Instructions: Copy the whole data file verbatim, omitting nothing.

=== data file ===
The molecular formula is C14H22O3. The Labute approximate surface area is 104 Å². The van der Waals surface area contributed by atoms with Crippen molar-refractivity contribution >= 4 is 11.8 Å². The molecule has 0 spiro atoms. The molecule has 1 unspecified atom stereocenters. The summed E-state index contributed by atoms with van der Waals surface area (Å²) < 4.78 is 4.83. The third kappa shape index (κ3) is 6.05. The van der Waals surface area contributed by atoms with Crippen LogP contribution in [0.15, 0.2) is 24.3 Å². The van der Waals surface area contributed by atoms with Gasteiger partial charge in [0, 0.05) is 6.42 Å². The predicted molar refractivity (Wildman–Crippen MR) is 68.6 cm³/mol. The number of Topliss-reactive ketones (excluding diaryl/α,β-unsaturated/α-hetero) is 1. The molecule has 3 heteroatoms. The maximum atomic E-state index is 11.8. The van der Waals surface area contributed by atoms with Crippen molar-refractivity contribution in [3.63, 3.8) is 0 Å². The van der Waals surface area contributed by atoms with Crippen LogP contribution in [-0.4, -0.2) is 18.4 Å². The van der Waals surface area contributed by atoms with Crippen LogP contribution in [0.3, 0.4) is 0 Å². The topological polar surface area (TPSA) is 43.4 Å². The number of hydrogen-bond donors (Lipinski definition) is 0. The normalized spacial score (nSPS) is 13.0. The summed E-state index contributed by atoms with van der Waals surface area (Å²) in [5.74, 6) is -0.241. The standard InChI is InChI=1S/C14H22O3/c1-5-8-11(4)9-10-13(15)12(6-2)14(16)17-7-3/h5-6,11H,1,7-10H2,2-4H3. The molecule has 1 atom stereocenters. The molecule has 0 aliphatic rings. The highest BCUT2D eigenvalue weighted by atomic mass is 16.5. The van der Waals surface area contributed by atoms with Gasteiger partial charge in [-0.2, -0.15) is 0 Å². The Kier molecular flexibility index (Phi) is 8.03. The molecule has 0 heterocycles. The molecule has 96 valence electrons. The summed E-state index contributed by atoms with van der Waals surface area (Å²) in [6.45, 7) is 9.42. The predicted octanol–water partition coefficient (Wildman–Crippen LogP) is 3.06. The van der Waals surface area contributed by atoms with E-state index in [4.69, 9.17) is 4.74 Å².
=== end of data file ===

The molecular formula is C14H22O3. The Labute approximate surface area is 104 Å². The van der Waals surface area contributed by atoms with Crippen molar-refractivity contribution >= 4 is 11.8 Å². The molecule has 0 spiro atoms. The molecule has 1 unspecified atom stereocenters. The summed E-state index contributed by atoms with van der Waals surface area (Å²) < 4.78 is 4.83. The third kappa shape index (κ3) is 6.05. The van der Waals surface area contributed by atoms with Crippen LogP contribution in [0.15, 0.2) is 24.3 Å². The van der Waals surface area contributed by atoms with Gasteiger partial charge in [0, 0.05) is 6.42 Å². The predicted molar refractivity (Wildman–Crippen MR) is 68.6 cm³/mol. The number of Topliss-reactive ketones (excluding diaryl/α,β-unsaturated/α-hetero) is 1. The molecule has 3 heteroatoms. The maximum atomic E-state index is 11.8. The van der Waals surface area contributed by atoms with Crippen molar-refractivity contribution in [3.63, 3.8) is 0 Å². The van der Waals surface area contributed by atoms with Crippen LogP contribution in [-0.4, -0.2) is 18.4 Å². The van der Waals surface area contributed by atoms with Crippen LogP contribution in [0.3, 0.4) is 0 Å². The topological polar surface area (TPSA) is 43.4 Å². The number of hydrogen-bond donors (Lipinski definition) is 0. The normalized spacial score (nSPS) is 13.0. The summed E-state index contributed by atoms with van der Waals surface area (Å²) in [5.74, 6) is -0.241. The standard InChI is InChI=1S/C14H22O3/c1-5-8-11(4)9-10-13(15)12(6-2)14(16)17-7-3/h5-6,11H,1,7-10H2,2-4H3. The molecule has 1 atom stereocenters. The molecule has 0 aliphatic rings. The highest BCUT2D eigenvalue weighted by atomic mass is 16.5. The van der Waals surface area contributed by atoms with Gasteiger partial charge in [-0.2, -0.15) is 0 Å². The Kier molecular flexibility index (Phi) is 8.03. The molecule has 0 heterocycles. The molecule has 96 valence electrons. The summed E-state index contributed by atoms with van der Waals surface area (Å²) in [6.45, 7) is 9.42. The predicted octanol–water partition coefficient (Wildman–Crippen LogP) is 3.06. The van der Waals surface area contributed by atoms with E-state index in [4.69, 9.17) is 4.74 Å².